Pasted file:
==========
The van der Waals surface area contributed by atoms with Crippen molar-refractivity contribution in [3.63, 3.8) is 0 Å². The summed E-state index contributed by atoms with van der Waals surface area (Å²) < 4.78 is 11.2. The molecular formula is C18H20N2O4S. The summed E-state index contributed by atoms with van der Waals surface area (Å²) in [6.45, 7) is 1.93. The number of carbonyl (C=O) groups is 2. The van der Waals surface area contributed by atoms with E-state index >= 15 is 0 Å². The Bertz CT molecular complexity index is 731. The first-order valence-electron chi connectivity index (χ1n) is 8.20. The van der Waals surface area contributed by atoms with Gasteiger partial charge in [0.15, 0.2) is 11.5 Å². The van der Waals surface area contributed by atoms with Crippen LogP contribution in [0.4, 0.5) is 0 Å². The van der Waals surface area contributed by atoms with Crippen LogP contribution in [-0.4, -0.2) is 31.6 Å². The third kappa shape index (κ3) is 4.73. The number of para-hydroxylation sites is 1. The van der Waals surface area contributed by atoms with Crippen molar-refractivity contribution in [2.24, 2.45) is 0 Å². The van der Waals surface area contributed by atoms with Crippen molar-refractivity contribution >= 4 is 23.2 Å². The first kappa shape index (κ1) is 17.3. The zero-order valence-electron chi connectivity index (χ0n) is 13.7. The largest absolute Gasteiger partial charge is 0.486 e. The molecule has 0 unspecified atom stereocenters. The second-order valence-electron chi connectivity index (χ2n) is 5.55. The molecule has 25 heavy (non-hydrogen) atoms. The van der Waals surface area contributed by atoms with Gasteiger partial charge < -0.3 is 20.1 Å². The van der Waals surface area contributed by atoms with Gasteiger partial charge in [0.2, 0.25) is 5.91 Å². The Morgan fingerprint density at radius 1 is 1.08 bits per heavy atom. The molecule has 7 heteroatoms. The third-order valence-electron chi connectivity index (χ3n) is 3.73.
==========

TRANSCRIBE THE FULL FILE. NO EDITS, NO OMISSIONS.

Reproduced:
The van der Waals surface area contributed by atoms with Crippen molar-refractivity contribution in [3.63, 3.8) is 0 Å². The summed E-state index contributed by atoms with van der Waals surface area (Å²) < 4.78 is 11.2. The molecular formula is C18H20N2O4S. The summed E-state index contributed by atoms with van der Waals surface area (Å²) in [6.45, 7) is 1.93. The number of carbonyl (C=O) groups is 2. The van der Waals surface area contributed by atoms with E-state index >= 15 is 0 Å². The Bertz CT molecular complexity index is 731. The first-order valence-electron chi connectivity index (χ1n) is 8.20. The van der Waals surface area contributed by atoms with Gasteiger partial charge in [0.15, 0.2) is 11.5 Å². The van der Waals surface area contributed by atoms with Crippen LogP contribution in [0.4, 0.5) is 0 Å². The van der Waals surface area contributed by atoms with Crippen LogP contribution in [-0.4, -0.2) is 31.6 Å². The third kappa shape index (κ3) is 4.73. The number of para-hydroxylation sites is 1. The van der Waals surface area contributed by atoms with Crippen molar-refractivity contribution in [2.24, 2.45) is 0 Å². The van der Waals surface area contributed by atoms with Crippen molar-refractivity contribution >= 4 is 23.2 Å². The first kappa shape index (κ1) is 17.3. The zero-order valence-electron chi connectivity index (χ0n) is 13.7. The largest absolute Gasteiger partial charge is 0.486 e. The molecule has 0 unspecified atom stereocenters. The second-order valence-electron chi connectivity index (χ2n) is 5.55. The molecule has 25 heavy (non-hydrogen) atoms. The van der Waals surface area contributed by atoms with Gasteiger partial charge < -0.3 is 20.1 Å². The van der Waals surface area contributed by atoms with Gasteiger partial charge in [0.2, 0.25) is 5.91 Å². The Morgan fingerprint density at radius 1 is 1.08 bits per heavy atom. The molecule has 7 heteroatoms. The third-order valence-electron chi connectivity index (χ3n) is 3.73.